/* Return current time as msec into the epoch                                 */
/*----------------------------------------------------------------------------*/
unsigned long long mstime(void)
{  return rst_time + ms64();           /* Return reset time + uptime          */
}                                      /*  end: mstime()                      */

PaulS:

the 12 hour delay looks massive: delay(43200000)

Literals are interpreted as ints, in the absence of directives to the contrary. You need to use 43200000UL.

The compiler doesn’t gratuitously truncate literal numbers. Try this:

void mydelay (unsigned long foo)
  {
  Serial.println (foo);
  }
  
void setup ()
  {
  Serial.begin (115200);
  mydelay (43200000);
  mydelay (4294967295);
  }
  
void loop () {}

Output:

43200000
4294967295

There is no need to clutter your code with U and UL if the compiler can work out your intent, which it can and has in this case.

PeterH:
...bear in mind that the Arduino's clock is not particularly accurate ...

I agree with this though. Last time I checked my Arduino's clock was running about 1% out. Translate that to 1% of a day, and you get 0.24 hours which is 14.4 minutes. So you probably don't want to lose or gain 14 minutes a day. A real-time clock is definitely a good idea for long intervals, plus you then avoid problems if the power goes off, because they generally have battery backup on them.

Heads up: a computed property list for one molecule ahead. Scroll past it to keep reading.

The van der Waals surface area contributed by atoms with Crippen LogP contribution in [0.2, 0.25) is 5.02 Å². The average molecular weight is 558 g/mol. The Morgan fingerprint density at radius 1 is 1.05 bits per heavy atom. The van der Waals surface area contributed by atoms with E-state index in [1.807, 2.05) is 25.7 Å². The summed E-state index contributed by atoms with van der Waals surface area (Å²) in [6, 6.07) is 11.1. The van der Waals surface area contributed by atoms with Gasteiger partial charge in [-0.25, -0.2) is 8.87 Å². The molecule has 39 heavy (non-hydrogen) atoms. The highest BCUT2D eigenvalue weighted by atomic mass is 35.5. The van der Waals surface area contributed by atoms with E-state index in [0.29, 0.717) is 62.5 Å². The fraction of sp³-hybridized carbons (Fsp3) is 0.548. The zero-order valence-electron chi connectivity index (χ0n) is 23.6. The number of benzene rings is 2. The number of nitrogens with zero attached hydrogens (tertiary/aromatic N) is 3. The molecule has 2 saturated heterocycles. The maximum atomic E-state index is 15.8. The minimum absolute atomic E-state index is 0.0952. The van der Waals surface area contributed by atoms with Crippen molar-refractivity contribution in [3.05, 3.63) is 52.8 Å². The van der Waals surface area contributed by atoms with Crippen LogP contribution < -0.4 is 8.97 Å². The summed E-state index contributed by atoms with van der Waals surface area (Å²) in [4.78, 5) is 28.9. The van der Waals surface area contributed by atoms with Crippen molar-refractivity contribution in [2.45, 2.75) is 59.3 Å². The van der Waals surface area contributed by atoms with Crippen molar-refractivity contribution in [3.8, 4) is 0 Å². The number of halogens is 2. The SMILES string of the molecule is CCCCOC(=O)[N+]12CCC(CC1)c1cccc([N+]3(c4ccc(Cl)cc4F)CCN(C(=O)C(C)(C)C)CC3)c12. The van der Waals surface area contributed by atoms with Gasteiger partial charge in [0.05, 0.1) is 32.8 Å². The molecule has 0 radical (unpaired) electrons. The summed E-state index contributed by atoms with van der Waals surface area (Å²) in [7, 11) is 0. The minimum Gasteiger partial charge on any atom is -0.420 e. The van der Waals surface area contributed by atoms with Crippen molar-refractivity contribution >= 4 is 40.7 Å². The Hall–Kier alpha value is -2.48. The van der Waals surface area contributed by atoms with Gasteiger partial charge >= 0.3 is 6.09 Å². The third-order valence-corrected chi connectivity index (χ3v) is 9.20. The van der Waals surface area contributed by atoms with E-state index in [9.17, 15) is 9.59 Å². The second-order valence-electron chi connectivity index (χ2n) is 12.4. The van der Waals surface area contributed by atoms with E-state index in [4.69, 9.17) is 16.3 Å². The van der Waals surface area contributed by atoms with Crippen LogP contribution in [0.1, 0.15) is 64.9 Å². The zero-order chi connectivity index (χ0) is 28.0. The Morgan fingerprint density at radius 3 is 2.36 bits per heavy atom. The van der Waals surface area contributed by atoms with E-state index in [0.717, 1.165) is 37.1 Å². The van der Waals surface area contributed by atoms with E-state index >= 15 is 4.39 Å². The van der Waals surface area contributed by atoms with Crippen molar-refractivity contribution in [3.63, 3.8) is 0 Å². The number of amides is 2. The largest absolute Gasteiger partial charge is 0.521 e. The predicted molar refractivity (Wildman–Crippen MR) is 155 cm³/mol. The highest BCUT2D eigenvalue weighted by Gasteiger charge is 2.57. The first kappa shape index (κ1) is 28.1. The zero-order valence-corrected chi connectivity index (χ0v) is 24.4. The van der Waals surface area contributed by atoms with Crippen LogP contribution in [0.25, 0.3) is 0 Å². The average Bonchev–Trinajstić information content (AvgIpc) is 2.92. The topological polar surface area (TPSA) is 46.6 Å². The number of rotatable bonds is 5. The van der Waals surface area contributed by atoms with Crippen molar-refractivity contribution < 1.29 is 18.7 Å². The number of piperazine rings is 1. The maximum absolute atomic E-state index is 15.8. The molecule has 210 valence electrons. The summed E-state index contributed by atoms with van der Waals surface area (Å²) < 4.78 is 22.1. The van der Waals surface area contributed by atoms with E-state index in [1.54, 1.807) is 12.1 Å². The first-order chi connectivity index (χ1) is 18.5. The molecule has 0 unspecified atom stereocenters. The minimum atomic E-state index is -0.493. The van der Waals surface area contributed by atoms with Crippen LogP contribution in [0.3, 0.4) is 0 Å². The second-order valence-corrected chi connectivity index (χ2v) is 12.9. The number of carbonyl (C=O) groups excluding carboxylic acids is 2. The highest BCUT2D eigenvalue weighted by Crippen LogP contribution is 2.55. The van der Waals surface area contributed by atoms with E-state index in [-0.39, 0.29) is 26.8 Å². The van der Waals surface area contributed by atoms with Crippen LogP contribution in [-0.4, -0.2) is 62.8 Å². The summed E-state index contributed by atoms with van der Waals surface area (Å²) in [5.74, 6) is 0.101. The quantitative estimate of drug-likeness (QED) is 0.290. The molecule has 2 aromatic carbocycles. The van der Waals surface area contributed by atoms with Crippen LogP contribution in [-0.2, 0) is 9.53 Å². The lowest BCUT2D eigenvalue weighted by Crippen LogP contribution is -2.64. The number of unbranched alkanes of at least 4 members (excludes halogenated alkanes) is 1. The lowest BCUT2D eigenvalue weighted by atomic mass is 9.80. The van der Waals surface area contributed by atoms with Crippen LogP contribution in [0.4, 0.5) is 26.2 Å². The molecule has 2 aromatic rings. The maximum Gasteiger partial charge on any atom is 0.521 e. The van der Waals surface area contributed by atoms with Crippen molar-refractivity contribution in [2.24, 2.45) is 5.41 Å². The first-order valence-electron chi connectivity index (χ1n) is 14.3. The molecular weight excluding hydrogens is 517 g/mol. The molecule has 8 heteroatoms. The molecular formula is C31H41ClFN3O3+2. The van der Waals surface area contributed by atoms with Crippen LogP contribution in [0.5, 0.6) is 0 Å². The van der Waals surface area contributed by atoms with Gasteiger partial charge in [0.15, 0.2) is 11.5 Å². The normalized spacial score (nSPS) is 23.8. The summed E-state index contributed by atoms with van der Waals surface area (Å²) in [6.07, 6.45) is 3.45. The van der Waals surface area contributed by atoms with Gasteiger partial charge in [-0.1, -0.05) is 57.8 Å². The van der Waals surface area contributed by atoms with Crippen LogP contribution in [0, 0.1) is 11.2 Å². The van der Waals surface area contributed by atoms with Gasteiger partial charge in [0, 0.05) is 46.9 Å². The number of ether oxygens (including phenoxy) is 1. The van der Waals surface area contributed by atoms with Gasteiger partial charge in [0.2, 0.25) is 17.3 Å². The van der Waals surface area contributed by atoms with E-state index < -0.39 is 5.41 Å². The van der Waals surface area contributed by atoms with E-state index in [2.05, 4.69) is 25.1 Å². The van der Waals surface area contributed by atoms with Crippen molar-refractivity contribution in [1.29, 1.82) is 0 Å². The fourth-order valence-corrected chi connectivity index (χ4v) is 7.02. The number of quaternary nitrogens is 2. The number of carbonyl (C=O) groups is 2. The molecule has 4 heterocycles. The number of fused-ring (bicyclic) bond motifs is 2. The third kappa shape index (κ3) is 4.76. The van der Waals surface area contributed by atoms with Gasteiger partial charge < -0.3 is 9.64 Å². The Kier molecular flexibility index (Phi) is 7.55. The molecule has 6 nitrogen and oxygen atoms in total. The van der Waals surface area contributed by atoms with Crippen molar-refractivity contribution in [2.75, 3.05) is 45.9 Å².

The compiler only knows of your intent in those cases by automatic type promotion to the type specified by the function prototype.
"Littering" your code with UL will save a lot of grief when it comes to arithmetic.

Much better style to avoid seeing the large numbers in the first place:

#define SECOND 1000L
#define MINUTE (60*SECOND)
#define HOUR (60*MINUTE)

  ...
  delay (12*HOUR) ;
  ...

few remarks:

  1. I second Mark T's style, as the intention of the code will be understood in 6 months ...

  2. Real Time Clocks also have their inaccuracies:
    From the ds1307 datasheet - http://www.sparkfun.com/datasheets/Components/DS1307.pdf -
    CLOCK ACCURACY
    The accuracy of the clock is dependent upon the accuracy of the crystal and the accuracy of the match between the capacitive load of the oscillator circuit and the capacitive load for which the crystal was trimmed. Additional error will be added by crystal frequency drift caused by temperature shifts. External circuit noise coupled into the oscillator circuit may result in the clock running fast.
    OK, the DS1307 might not be the most accurate but it is one of the most frequent mentioned on this forum.

The DS3231 is more accurate and mentions an accuracy in the order of 1 ppm == 1 second in 10 days, and an crystal aging effect of 5ppm in 10 years.
In short, less than a second per day which is around 11ppm.

Additional bonus for the RTC, they have date functions, leapyears etc.

That's an Uno with a ceramic resonator I guess - they can be desoldered and a 16MHz crystal and SMT caps put in its place (with care), gets you more like 20ppm with the right components - shame the Uno doesn't have a crystal for the ATmega I think

Just for fun - extreme delay:

/* Delay up to 584,558,050 years */
void xdelay(unsigned long long t)
{  unsigned int z = ~0;
   while (t > z)
   {  t -= z;
      delay(z);
   }
   delay(t);
}

now we need a blink without extremeDelay() sketch :slight_smile: